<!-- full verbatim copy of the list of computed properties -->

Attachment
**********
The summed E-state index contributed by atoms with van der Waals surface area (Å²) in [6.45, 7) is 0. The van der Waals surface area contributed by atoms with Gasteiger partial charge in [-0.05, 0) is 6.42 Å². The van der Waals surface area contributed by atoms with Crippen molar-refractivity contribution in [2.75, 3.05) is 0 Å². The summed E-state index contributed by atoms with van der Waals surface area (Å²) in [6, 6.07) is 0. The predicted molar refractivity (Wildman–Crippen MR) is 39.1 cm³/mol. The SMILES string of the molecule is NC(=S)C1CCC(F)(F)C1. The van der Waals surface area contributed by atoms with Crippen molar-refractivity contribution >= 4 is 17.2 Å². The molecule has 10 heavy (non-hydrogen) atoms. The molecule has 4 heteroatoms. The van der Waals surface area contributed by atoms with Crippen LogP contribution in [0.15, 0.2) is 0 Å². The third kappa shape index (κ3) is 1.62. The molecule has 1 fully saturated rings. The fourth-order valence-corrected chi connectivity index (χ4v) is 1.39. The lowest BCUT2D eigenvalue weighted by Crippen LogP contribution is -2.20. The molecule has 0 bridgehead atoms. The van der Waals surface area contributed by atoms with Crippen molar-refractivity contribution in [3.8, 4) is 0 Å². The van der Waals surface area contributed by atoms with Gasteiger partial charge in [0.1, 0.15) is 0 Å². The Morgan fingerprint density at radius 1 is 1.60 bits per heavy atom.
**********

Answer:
The summed E-state index contributed by atoms with van der Waals surface area (Å²) in [6.45, 7) is 0. The van der Waals surface area contributed by atoms with Gasteiger partial charge in [-0.05, 0) is 6.42 Å². The van der Waals surface area contributed by atoms with Crippen molar-refractivity contribution in [2.75, 3.05) is 0 Å². The summed E-state index contributed by atoms with van der Waals surface area (Å²) in [6, 6.07) is 0. The predicted molar refractivity (Wildman–Crippen MR) is 39.1 cm³/mol. The SMILES string of the molecule is NC(=S)C1CCC(F)(F)C1. The van der Waals surface area contributed by atoms with Crippen molar-refractivity contribution >= 4 is 17.2 Å². The molecule has 10 heavy (non-hydrogen) atoms. The molecule has 4 heteroatoms. The van der Waals surface area contributed by atoms with Crippen LogP contribution in [0.15, 0.2) is 0 Å². The third kappa shape index (κ3) is 1.62. The molecule has 1 fully saturated rings. The fourth-order valence-corrected chi connectivity index (χ4v) is 1.39. The lowest BCUT2D eigenvalue weighted by Crippen LogP contribution is -2.20. The molecule has 0 bridgehead atoms. The van der Waals surface area contributed by atoms with Crippen molar-refractivity contribution in [3.8, 4) is 0 Å². The van der Waals surface area contributed by atoms with Gasteiger partial charge in [0.1, 0.15) is 0 Å². The Morgan fingerprint density at radius 1 is 1.60 bits per heavy atom.